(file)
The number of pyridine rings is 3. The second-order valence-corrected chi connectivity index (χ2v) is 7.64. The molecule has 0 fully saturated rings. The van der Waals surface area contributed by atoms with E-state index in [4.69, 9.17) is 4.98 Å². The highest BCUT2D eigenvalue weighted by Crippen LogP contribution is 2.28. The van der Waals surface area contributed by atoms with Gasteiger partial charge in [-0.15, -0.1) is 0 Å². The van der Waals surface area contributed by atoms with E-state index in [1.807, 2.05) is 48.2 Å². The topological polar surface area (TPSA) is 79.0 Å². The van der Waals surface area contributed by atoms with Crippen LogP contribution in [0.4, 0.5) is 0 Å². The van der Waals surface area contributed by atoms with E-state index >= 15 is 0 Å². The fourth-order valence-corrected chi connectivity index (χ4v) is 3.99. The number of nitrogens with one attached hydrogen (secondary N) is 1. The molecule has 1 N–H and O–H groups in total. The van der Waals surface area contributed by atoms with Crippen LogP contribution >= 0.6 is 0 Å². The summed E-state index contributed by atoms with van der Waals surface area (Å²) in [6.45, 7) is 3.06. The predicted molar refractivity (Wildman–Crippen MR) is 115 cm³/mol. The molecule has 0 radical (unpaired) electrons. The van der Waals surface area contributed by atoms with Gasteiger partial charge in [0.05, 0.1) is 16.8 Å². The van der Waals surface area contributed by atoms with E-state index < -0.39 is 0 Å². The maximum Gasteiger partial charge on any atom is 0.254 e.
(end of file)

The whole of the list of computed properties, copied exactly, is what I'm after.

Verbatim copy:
The number of pyridine rings is 3. The second-order valence-corrected chi connectivity index (χ2v) is 7.64. The molecule has 0 fully saturated rings. The van der Waals surface area contributed by atoms with E-state index in [4.69, 9.17) is 4.98 Å². The highest BCUT2D eigenvalue weighted by Crippen LogP contribution is 2.28. The van der Waals surface area contributed by atoms with Gasteiger partial charge in [-0.15, -0.1) is 0 Å². The van der Waals surface area contributed by atoms with E-state index in [1.807, 2.05) is 48.2 Å². The topological polar surface area (TPSA) is 79.0 Å². The van der Waals surface area contributed by atoms with Crippen LogP contribution in [0.4, 0.5) is 0 Å². The van der Waals surface area contributed by atoms with E-state index >= 15 is 0 Å². The fourth-order valence-corrected chi connectivity index (χ4v) is 3.99. The number of nitrogens with one attached hydrogen (secondary N) is 1. The molecule has 1 N–H and O–H groups in total. The van der Waals surface area contributed by atoms with Crippen LogP contribution >= 0.6 is 0 Å². The summed E-state index contributed by atoms with van der Waals surface area (Å²) in [6.45, 7) is 3.06. The predicted molar refractivity (Wildman–Crippen MR) is 115 cm³/mol. The molecule has 0 radical (unpaired) electrons. The van der Waals surface area contributed by atoms with Gasteiger partial charge in [0.05, 0.1) is 16.8 Å². The van der Waals surface area contributed by atoms with E-state index < -0.39 is 0 Å². The maximum Gasteiger partial charge on any atom is 0.254 e.